The Uncanny Rise of the World’s First AI Beauty Pageant

What makes an AI pageant different, Friedman asserts, is that Fanvue’s contestants are products of their creators. “They’re drawing on all these stereotypes that we have about what a ‘beautiful woman’ is,” she says, “and people who tend to use AI might have a different idea of what an attractive woman might be. She might have pink hair, but she’ll still be within the realm of traditional beauty, with a thin body or not a lot of moles on her face.”

A.I. generated image of a person with long pink hair in a high ponytail who is wearing makeup and a pink tank top

The creators of AI model Aitana Lopez (above) are serving as judges for the World AI Creator Awards beauty pageant.

Courtesy of Idea Farm

For the record, Fanvue’s contest, like human beauty pageants, will anoint a winner based on more than appearances. Unlike some of those contests, though, the World AI Creator Awards are looking for things like “social media clout” and how well their creators used prompts to create their contestants. Winners are set to be announced later this month.

Berat Gungor, one of Seren Ay’s creators, says that “in AI, you actually can’t create an ugly face,” though he’s careful to note that no human faces are ever truly ugly. While it’s easy enough for image-generating newbies to end up with blurred features and weird hands, Gungor says his experienced team was able to create an initial pool of 300 beautiful women in Stable Diffusion, ultimately picking Seren Ay’s face from the crowd because “she looked like a real person.”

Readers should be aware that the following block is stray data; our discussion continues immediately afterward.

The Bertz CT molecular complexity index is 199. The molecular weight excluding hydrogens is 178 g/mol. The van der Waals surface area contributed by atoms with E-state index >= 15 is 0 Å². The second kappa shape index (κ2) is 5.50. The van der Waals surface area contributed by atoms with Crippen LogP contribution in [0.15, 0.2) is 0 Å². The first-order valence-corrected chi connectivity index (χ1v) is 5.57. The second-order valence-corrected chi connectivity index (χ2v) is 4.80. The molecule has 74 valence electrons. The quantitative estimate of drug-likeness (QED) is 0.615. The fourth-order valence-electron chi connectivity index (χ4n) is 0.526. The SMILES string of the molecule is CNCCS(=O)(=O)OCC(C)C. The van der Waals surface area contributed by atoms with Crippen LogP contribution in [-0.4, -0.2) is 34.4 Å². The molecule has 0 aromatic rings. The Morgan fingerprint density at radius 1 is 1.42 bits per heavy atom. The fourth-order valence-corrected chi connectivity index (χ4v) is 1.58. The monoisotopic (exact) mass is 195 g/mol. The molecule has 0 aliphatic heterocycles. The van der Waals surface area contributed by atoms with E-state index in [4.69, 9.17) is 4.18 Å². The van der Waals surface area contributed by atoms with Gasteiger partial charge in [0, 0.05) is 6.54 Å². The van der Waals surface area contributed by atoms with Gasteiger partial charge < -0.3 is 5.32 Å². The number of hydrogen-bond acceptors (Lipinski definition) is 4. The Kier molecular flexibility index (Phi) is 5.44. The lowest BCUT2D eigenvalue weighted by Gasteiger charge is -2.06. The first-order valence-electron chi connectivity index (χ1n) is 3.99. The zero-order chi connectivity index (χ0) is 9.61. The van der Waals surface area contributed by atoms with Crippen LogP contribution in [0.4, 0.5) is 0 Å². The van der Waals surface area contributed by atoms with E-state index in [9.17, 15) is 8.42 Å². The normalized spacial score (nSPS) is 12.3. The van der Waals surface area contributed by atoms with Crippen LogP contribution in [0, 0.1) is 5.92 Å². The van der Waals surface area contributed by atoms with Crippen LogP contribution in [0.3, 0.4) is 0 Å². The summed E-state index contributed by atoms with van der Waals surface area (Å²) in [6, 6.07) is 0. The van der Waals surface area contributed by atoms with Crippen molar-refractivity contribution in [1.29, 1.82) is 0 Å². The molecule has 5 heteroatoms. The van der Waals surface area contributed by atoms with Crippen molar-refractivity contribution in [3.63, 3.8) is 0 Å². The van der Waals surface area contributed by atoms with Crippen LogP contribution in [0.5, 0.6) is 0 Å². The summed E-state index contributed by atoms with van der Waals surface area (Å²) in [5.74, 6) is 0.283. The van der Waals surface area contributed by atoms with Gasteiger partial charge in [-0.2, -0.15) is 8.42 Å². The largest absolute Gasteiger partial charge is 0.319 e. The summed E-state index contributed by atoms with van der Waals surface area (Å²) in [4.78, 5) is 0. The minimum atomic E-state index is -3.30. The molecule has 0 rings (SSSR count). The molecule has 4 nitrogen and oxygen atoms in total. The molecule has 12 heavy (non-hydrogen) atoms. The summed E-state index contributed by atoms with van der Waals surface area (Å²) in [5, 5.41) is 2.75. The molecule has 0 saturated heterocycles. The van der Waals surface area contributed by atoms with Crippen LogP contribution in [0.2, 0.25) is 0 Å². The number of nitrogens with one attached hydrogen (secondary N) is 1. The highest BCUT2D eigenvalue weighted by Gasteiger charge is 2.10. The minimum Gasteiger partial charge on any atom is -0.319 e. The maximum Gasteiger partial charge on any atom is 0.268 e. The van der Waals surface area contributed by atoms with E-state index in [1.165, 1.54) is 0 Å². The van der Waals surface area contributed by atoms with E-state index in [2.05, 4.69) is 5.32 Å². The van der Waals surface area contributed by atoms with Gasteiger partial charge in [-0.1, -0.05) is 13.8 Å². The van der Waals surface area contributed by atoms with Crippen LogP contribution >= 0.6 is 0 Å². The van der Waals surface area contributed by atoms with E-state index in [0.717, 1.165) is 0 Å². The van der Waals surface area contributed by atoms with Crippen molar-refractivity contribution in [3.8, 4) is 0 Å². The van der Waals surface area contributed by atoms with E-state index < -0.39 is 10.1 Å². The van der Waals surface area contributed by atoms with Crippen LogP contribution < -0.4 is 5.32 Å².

Fanvue’s pool of thin, beautiful, mostly light-skinned finalists reflects what The Washington Post found when it tasked Dall-E, Midjourney, and Stable Diffusion with creating beautiful women. Stating that the programs tended to “steer users toward a startlingly narrow vision of attractiveness,” the Post reported last week that in the thousands of images it generated, almost all were thin, light- to medium-skinned, and young. (Just 2 percent of the “beautiful woman” images showed visible signs of aging.)

In some ways, those images are reflective of the pool they pull from. “How people are represented in the media, in art, in the entertainment industry—the dynamics there kind of bleed into AI,” OpenAI’s head of trustworthy AI, Sandhini Agarwal, told the Post.

But if mass-market images of thin, beautiful women yield AI-generated images of thin, beautiful women, who then turn into thin, beautiful AI-generated influencers, creating pictures that just feed back into the collective media stream, isn’t the snake just going to end up eating its own tail? And what does that mean for those of us who aren’t traditionally beautiful, whose bust-waist-hip proportions can’t live up to Barbie-like online standards or who just can’t afford the upkeep on a head of perfectly coiffed hair?

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